I am referring here to people like Thomas L. Thompson, Niels Peter Lemche, Michael Prior (note, for example, the title of a book written by Keith W. Whitelam that appeared in 1996: "The Invention of Ancient Israel: The Silencing of Palestinian History"). In an obvious attempt to deny the primordial nature of the Bible, they date its composition as late as the Hellenistic period and hint that important archaeological finds supporting the historiography's antiquity (for example, the Mesha stele and the Tel Dan inscription) are forgeries. Similarly, they present hollow arguments not backed by any empirical evidence.

It is interesting to note the following: Just as Delitzsch's "biblical" anti-Semitic allusions were harbingers of the appearance of open, crude anti-Semitism in various intellectual circles and elsewhere in society, the anti- Israel and anti-Zionist allusions in late 20th-century European biblical criticism have been harbingers - as we now realize - of the expressions of anti-Israel and anti-Zionist sentiments in Europe today. Apparently, here as in other realms, science is ahead of its time.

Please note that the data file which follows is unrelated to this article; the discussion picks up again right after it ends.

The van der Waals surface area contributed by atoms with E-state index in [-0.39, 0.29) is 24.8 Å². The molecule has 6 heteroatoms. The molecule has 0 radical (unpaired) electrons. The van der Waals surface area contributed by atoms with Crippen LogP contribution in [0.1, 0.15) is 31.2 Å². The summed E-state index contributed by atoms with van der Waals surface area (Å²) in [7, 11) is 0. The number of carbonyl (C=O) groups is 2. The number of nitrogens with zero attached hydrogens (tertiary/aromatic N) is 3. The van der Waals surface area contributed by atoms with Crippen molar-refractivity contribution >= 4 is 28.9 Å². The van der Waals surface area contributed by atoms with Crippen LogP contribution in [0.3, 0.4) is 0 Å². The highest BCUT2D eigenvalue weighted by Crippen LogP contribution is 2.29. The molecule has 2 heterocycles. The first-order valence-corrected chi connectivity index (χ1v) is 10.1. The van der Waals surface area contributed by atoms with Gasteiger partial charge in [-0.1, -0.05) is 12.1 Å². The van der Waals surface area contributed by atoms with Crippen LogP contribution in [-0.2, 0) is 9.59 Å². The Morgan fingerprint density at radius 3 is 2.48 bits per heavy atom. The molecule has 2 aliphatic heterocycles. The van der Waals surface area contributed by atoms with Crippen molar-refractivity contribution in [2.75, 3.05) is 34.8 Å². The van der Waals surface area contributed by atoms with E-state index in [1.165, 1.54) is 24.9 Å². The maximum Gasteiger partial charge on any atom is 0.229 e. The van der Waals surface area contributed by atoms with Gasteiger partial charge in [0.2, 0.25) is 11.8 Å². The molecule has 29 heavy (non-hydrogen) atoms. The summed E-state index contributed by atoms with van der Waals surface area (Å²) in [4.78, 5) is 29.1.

`Living with the Bible'

The accolades that "The War of the Tablets" richly deserves - and only some of them have been presented here - cannot conceal certain elements that must be criticized. Here, for symmetry's sake, I will present only some of them.

In the book's first section, the authors make frequent, numerous references to Judaism's "return to the Bible" in the late 19th and early 20th centuries. However, this is a thoroughly misleading concept that creates the impression that there were periods in history when the Jewish people "lived with the Bible" (to paraphrase the title of Moshe Dayan's book), that the Jews subsequently abandoned it and that they then returned to it with the modern awakening of Jewish nationhood. The truth is that the Jewish people never "lived with the Bible." Before the biblical canon was finalized, in the 1st century C.E., there was no Bible, and thus the Jews could not "live" with it. Even after the Bible's canonization, the rabbinical authorities were involved in the composition of the Mishna and subsequently the Talmud, but never with the Bible, and certainly never with its historical aspects.